India will continue to pursue its application for an exclusive Geographical Indication (GI) tag for its basmati rice in the European Union (EU) and not consider any other solution as it could affect the exclusivity of the fragrant rice in other markets, official sources have said.
According to traders and experts, the EU is probably trying to “browbeat India (from its firm stand) in its trade talks to gain access to its wines and whiskey”.
The development comes on the heels of the EU trying to put pressure on India to amend its application by including the basmati-growing areas in Pakistan or submit a new joint application along with Pakistan. The issue of the GI tag for Indian basmati rice has been pending since July 2018.
Pak map with Jammu
“India should and cannot accept the EU’s proposal. In August 2020, after the abrogation of Article 370 which gave special status to Jammu and Kashmir, Pakistan published a map showing Jammu as part of its territory.
“When a joint application is made, the map of both countries will have to be included. This will mean India accepting Jammu to be part of Pakistan. This is untenable,” said S Chandrasekaran, a GI expert who has written the book “Basmati Rice: The Natural History Geographical Indication”.
The Ministry of External Affairs, which was consulted by the Ministry of Commerce and Industry, has suggested to the Agricultural and Processed Food Products Export Development Agency (APEDA) to solely pursue the application for GI tag.
APEDA, which is the nodal agency to get GI tag for Indian products, has been told not to consider other options such as submission of an amended application by including Basmati producing areas of Pakistan or submission of a fresh joint application with Pakistan.
12 objections filed
“Pakistan is yet to come up with any definition of basmati. It has no physical standard and has not notified the DNA standard. India made all these in 2003 and the Food Safety Standards Authority of India has come up with the domestic standard for basmati,” said Chandrasekaran.
When contacted, APEDA Chairman M Angamuthu said 12 objections, including two from Pakistan, were lodged against India’s application for a GI tag to basmati in the EU.
“The legal representatives of APEDA have been asked to engage with the legal representatives of those who objected to India’s GI tag application as required under EU regulations. Discussions are strictly at the level of representation and no APEDA or government functionary is involved,” he said.
“Since the consultations and informal discussions period with those opposed to our application have ended, our legal associate has submitted reports to the European Commission. The EU is now seized of the matter,” he said.
‘EU feeling obliged’
Official sources said the EC is “feeling obliged to protect basmati originating from Pakistan (as well as India) and it prefers a single registration for the “Basmati” name “to respect the rights of both origins”.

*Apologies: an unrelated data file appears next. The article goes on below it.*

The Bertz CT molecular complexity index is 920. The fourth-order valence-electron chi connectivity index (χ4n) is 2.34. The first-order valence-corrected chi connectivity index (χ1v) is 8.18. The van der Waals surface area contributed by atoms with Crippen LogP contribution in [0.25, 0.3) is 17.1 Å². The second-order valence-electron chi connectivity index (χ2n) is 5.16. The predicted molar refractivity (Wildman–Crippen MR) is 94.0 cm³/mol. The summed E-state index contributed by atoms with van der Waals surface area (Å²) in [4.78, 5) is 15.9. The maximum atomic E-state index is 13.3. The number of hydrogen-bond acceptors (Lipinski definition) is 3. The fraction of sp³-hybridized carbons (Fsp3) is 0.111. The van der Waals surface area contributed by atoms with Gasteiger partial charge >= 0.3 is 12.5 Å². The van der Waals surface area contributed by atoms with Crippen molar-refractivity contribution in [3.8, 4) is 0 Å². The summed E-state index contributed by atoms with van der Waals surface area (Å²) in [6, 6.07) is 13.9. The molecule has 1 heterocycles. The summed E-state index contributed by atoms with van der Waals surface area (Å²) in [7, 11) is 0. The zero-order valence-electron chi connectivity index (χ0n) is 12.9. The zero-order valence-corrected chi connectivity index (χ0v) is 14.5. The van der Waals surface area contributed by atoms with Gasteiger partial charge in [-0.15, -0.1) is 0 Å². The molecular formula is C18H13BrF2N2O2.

“Why is the EU going the extra mile to support Pakistan, when it has to uphold the pillars of authenticity and quality standards? Looks like the EU is trying to manipulate without understanding the fact that India is sitting in an advantageous position,” he said.
Between 2001 and now, India’s basmati exports to the EU increased from 100,000 tonnes to 400,000 tonnes before slipping to 150,000 tonnes.
“During the same time, total basmati exports from the country increased from one million tonnes (mt) to 4.5 mt with demand for West Asia outstripping that of the EU. Also, the UK, which makes up 50 per cent of demand for Indian basmati had come out of the EU,” the expert said.
Also, with the issue of fungicide tricyclazole residue in rice consignments blowing over, the EU has no grounds to negotiate, he said.
Single document hope
“Is the EU trying to infuse oxygen into Pakistan basmati whose shipments are down 35 per cent this fiscal?” Chandrasekaran wondered.
Angamuthu said the European Commission has received details of Pakistan-growing areas and is expected to ask Pakistan to demonstrate that the growing areas satisfy the environmental factors of the single document as presented by India in its GI application.
Official sources said the Commission is hoping to draw a single document with its officials sitting along with Indian and Pakistani officials. “Such a development could affect APEDA’s applications pending in other countries since the Intellectual Property offices there might object or Pakistan itself may launch objections.
However, Angamuthu said APEDA had initiated over 1,000 proceedings including oppositions and cancellations in over 40 countries across five continents to protect the name “Basmati”. It successfully prevented several instances of misappropriation including names such as “Basnati” “Kasmati”, “Texmati”, “Tasmati”, “Jasmati, “Basma”, etc.
“APEDA forced a substantial surrender of several claims of a patent taken out in the US which sought to confer a monopoly on the RiceTec Inc, a US Company, for the growing, producing and marketing of rice grains that would have exposed exports of basmati from India to the US to claims of patent infringement in that country.
So far, India has got a Geographical Indication tag for Basmati in four countries and certification marks for Basmati in seven countries, including the UK and China.
“Application for GI, certification marks and logo have been filed in over 20 foreign jurisdictions to register Basmati. Major foreign jurisdictions where India’s applications for these are under various stages of processes include the EU, the US, New Zealand, Australia, Canada, Sri Lanka, etc,” the APEDA Chairman said.